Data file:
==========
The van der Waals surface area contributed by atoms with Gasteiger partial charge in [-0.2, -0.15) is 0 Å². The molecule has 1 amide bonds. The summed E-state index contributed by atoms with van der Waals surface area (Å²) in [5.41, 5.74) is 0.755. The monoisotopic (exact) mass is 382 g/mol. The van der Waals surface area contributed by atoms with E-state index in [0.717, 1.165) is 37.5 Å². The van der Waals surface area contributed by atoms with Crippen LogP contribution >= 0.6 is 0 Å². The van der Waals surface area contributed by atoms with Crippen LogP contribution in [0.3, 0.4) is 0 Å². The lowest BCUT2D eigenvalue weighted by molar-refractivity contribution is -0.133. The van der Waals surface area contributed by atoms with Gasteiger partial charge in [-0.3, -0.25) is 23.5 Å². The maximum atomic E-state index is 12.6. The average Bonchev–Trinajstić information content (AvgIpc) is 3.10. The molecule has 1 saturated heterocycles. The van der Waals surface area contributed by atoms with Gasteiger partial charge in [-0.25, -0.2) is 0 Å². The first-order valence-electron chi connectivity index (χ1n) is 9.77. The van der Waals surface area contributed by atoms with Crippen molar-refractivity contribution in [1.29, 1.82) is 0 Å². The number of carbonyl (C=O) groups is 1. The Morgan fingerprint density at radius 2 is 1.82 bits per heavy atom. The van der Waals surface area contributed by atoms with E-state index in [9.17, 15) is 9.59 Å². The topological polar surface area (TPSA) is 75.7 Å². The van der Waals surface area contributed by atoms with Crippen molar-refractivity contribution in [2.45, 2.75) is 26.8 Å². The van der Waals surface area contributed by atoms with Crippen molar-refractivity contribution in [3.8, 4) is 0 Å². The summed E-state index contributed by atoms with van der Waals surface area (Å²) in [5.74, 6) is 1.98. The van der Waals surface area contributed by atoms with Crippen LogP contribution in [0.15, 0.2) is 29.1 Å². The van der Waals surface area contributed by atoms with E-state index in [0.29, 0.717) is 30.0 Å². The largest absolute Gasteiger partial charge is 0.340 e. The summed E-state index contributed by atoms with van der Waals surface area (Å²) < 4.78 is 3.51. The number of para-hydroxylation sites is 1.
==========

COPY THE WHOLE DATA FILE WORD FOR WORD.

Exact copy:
The van der Waals surface area contributed by atoms with Gasteiger partial charge in [-0.2, -0.15) is 0 Å². The molecule has 1 amide bonds. The summed E-state index contributed by atoms with van der Waals surface area (Å²) in [5.41, 5.74) is 0.755. The monoisotopic (exact) mass is 382 g/mol. The van der Waals surface area contributed by atoms with E-state index in [0.717, 1.165) is 37.5 Å². The van der Waals surface area contributed by atoms with Crippen LogP contribution >= 0.6 is 0 Å². The van der Waals surface area contributed by atoms with Crippen LogP contribution in [0.3, 0.4) is 0 Å². The lowest BCUT2D eigenvalue weighted by molar-refractivity contribution is -0.133. The van der Waals surface area contributed by atoms with Gasteiger partial charge in [-0.3, -0.25) is 23.5 Å². The maximum atomic E-state index is 12.6. The average Bonchev–Trinajstić information content (AvgIpc) is 3.10. The molecule has 1 saturated heterocycles. The van der Waals surface area contributed by atoms with Gasteiger partial charge in [-0.25, -0.2) is 0 Å². The first-order valence-electron chi connectivity index (χ1n) is 9.77. The van der Waals surface area contributed by atoms with Crippen molar-refractivity contribution in [1.29, 1.82) is 0 Å². The number of carbonyl (C=O) groups is 1. The Morgan fingerprint density at radius 2 is 1.82 bits per heavy atom. The van der Waals surface area contributed by atoms with E-state index in [9.17, 15) is 9.59 Å². The topological polar surface area (TPSA) is 75.7 Å². The van der Waals surface area contributed by atoms with Crippen molar-refractivity contribution in [2.45, 2.75) is 26.8 Å². The van der Waals surface area contributed by atoms with Crippen molar-refractivity contribution in [3.8, 4) is 0 Å². The summed E-state index contributed by atoms with van der Waals surface area (Å²) in [5.74, 6) is 1.98. The van der Waals surface area contributed by atoms with Crippen LogP contribution in [0.15, 0.2) is 29.1 Å². The van der Waals surface area contributed by atoms with E-state index in [0.29, 0.717) is 30.0 Å². The largest absolute Gasteiger partial charge is 0.340 e. The summed E-state index contributed by atoms with van der Waals surface area (Å²) < 4.78 is 3.51. The number of para-hydroxylation sites is 1.